The Brave Men Of Calais





Many years ago, King Edward III of England took the town of Calais from

the French king. He could not take it by force, for the walls were very

strong, but he succeeded by another plan. He placed his soldiers all

round the walls, and would let no one go into the town to take food to

the people. Inside the walls, the people waited bravely, but at last all

their food was eaten, and then they knew that if they tried to hold the

town any longer they would starve.



So the governor sent word to King Edward that he would give up the city,

and begged him to have mercy on the people.



But Edward was angry. "Tell your masters," said he to the messenger,

"that I will not spare the people unless six of the chief men come out

to me, with their feet bare, and ropes around their necks."



At this sad news, the poor starving people cried aloud. But soon six

brave men were found who were ready to die for their countrymen, and,

with their feet bare and ropes around their necks, they went out to the

place where King Edward was waiting, with Queen Philippa and the English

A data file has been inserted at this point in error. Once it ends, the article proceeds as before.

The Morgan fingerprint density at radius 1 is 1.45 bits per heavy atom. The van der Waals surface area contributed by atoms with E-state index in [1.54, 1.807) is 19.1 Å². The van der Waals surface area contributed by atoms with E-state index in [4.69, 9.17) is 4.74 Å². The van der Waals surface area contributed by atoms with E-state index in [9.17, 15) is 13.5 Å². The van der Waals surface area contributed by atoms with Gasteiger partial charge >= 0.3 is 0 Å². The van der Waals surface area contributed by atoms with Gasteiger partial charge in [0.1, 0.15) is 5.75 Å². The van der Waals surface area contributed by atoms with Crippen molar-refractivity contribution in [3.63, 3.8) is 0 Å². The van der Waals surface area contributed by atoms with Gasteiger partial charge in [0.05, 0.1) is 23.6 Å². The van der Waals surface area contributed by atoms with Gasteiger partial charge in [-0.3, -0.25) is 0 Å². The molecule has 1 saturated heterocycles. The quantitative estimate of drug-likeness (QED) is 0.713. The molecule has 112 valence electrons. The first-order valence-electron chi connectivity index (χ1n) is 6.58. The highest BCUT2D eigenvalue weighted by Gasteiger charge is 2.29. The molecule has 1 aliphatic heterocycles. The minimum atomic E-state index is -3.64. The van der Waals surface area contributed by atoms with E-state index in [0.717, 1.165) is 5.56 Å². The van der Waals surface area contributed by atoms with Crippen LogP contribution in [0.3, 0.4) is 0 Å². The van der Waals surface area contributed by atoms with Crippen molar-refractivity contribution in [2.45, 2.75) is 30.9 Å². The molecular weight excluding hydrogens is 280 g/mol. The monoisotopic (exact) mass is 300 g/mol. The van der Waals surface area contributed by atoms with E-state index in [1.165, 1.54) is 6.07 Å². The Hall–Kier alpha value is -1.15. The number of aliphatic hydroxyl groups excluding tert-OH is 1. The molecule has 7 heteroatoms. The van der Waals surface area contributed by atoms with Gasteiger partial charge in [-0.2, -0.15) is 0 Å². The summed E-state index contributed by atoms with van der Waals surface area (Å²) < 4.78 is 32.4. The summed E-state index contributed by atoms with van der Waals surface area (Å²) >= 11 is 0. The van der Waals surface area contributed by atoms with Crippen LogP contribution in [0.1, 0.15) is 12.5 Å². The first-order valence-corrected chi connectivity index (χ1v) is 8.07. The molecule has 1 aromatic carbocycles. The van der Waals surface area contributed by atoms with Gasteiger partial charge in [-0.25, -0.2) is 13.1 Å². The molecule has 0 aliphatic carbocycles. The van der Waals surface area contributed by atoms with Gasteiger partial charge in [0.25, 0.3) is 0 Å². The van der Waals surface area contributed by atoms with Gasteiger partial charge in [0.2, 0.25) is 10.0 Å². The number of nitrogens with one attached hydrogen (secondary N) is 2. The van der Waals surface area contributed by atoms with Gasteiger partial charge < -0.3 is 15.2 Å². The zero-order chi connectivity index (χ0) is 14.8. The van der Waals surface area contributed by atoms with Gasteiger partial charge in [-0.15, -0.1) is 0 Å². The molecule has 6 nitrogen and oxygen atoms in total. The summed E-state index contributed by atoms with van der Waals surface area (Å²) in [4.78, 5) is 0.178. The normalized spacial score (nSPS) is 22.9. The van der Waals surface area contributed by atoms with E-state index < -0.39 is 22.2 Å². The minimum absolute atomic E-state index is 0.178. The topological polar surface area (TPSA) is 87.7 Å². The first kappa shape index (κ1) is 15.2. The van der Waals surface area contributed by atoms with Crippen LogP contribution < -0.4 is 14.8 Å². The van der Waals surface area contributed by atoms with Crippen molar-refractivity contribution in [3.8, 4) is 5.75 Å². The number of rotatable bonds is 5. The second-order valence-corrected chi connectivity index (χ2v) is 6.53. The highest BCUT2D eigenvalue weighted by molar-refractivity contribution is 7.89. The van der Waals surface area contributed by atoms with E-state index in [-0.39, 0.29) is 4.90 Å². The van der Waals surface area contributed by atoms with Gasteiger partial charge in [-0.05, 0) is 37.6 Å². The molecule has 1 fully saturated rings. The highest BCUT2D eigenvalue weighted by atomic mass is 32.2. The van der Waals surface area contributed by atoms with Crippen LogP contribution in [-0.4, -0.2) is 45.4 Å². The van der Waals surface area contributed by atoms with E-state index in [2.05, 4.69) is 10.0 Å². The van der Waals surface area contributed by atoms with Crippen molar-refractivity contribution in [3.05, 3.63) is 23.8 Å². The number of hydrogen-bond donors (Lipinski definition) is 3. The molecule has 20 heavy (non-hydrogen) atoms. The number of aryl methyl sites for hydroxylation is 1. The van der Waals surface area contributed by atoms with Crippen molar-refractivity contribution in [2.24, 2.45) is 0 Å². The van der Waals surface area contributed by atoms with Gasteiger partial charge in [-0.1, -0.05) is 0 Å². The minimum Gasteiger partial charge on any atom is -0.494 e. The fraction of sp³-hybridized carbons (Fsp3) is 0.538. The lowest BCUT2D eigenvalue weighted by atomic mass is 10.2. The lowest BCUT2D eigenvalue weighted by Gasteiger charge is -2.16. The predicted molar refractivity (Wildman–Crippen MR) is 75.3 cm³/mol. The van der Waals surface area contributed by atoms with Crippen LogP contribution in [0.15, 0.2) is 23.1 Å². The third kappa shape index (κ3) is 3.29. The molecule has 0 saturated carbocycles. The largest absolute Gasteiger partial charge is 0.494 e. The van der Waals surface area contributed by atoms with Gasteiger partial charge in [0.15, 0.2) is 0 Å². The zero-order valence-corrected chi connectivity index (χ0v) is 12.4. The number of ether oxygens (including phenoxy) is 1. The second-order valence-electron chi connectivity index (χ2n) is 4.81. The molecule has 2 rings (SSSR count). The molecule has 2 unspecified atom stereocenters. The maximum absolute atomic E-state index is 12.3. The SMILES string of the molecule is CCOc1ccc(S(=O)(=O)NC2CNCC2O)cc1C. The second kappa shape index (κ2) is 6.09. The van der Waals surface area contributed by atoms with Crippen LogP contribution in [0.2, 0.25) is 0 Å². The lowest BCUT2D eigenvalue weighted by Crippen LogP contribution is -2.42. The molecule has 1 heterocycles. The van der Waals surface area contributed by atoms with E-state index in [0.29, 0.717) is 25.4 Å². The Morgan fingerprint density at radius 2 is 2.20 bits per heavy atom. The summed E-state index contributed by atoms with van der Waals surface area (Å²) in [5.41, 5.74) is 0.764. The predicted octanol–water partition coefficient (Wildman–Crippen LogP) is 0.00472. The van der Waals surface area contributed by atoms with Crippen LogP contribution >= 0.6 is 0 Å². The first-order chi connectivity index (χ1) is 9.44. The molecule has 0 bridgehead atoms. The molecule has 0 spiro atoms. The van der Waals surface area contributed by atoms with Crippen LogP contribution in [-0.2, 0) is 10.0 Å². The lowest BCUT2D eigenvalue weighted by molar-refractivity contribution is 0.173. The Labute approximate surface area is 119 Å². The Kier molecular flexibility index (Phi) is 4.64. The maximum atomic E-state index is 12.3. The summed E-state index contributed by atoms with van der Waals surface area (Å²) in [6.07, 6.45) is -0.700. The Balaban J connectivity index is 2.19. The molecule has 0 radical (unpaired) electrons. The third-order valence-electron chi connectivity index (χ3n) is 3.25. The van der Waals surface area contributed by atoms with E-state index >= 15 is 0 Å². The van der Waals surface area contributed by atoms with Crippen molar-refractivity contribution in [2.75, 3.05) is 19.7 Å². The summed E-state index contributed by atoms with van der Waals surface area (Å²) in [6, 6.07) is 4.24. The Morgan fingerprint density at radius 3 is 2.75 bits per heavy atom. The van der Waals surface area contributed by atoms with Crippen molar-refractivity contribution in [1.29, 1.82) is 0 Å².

nobles.



"Great king!" said the men, "we bring you the keys of our town, and we

pray you to have mercy on us."



But the king would not listen. "Take them away and cut off their heads,"

he cried angrily. And when his nobles begged him to spare such brave

enemies he would not listen to them.






Then Queen Philippa, whose heart was filled with pity for the poor men,

fell upon her knees.



"My lord," she cried, "if you love me, give me the lives of these men."



King Edward could not bear to see his beautiful queen in tears upon the

ground, so he raised her, saying: "Lady, I wish you had not been here,

for I cannot say you nay. Take the men, they are yours."



Then Queen Philippa joyfully led the brave men away, and gave them food

and clothes, and sent them back to their friends. So they, and all the

people of Calais, were saved.





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